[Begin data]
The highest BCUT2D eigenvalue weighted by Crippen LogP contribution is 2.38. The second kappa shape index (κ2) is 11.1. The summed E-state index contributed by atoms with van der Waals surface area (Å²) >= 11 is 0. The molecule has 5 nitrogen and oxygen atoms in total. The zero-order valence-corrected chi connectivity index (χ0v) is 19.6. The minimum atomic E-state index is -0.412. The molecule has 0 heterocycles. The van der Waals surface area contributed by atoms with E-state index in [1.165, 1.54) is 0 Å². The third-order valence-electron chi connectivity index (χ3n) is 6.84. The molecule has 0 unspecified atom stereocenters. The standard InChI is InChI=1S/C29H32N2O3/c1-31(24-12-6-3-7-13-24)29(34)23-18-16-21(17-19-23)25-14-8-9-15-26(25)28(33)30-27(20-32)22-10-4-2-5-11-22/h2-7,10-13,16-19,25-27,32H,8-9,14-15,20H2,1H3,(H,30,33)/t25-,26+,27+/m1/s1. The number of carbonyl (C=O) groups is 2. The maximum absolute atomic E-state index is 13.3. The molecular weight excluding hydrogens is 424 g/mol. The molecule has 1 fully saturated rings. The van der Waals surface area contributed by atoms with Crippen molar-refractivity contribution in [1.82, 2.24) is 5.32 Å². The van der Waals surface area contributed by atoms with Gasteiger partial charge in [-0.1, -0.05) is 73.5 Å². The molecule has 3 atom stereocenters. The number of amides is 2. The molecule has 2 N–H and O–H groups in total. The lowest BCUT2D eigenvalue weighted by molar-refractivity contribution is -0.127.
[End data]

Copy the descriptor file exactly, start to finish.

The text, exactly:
The highest BCUT2D eigenvalue weighted by Crippen LogP contribution is 2.38. The second kappa shape index (κ2) is 11.1. The summed E-state index contributed by atoms with van der Waals surface area (Å²) >= 11 is 0. The molecule has 5 nitrogen and oxygen atoms in total. The zero-order valence-corrected chi connectivity index (χ0v) is 19.6. The minimum atomic E-state index is -0.412. The molecule has 0 heterocycles. The van der Waals surface area contributed by atoms with E-state index in [1.165, 1.54) is 0 Å². The third-order valence-electron chi connectivity index (χ3n) is 6.84. The molecule has 0 unspecified atom stereocenters. The standard InChI is InChI=1S/C29H32N2O3/c1-31(24-12-6-3-7-13-24)29(34)23-18-16-21(17-19-23)25-14-8-9-15-26(25)28(33)30-27(20-32)22-10-4-2-5-11-22/h2-7,10-13,16-19,25-27,32H,8-9,14-15,20H2,1H3,(H,30,33)/t25-,26+,27+/m1/s1. The number of carbonyl (C=O) groups is 2. The maximum absolute atomic E-state index is 13.3. The molecular weight excluding hydrogens is 424 g/mol. The molecule has 1 fully saturated rings. The van der Waals surface area contributed by atoms with Crippen molar-refractivity contribution in [1.82, 2.24) is 5.32 Å². The van der Waals surface area contributed by atoms with Gasteiger partial charge in [-0.1, -0.05) is 73.5 Å². The molecule has 3 atom stereocenters. The number of amides is 2. The molecule has 2 N–H and O–H groups in total. The lowest BCUT2D eigenvalue weighted by molar-refractivity contribution is -0.127.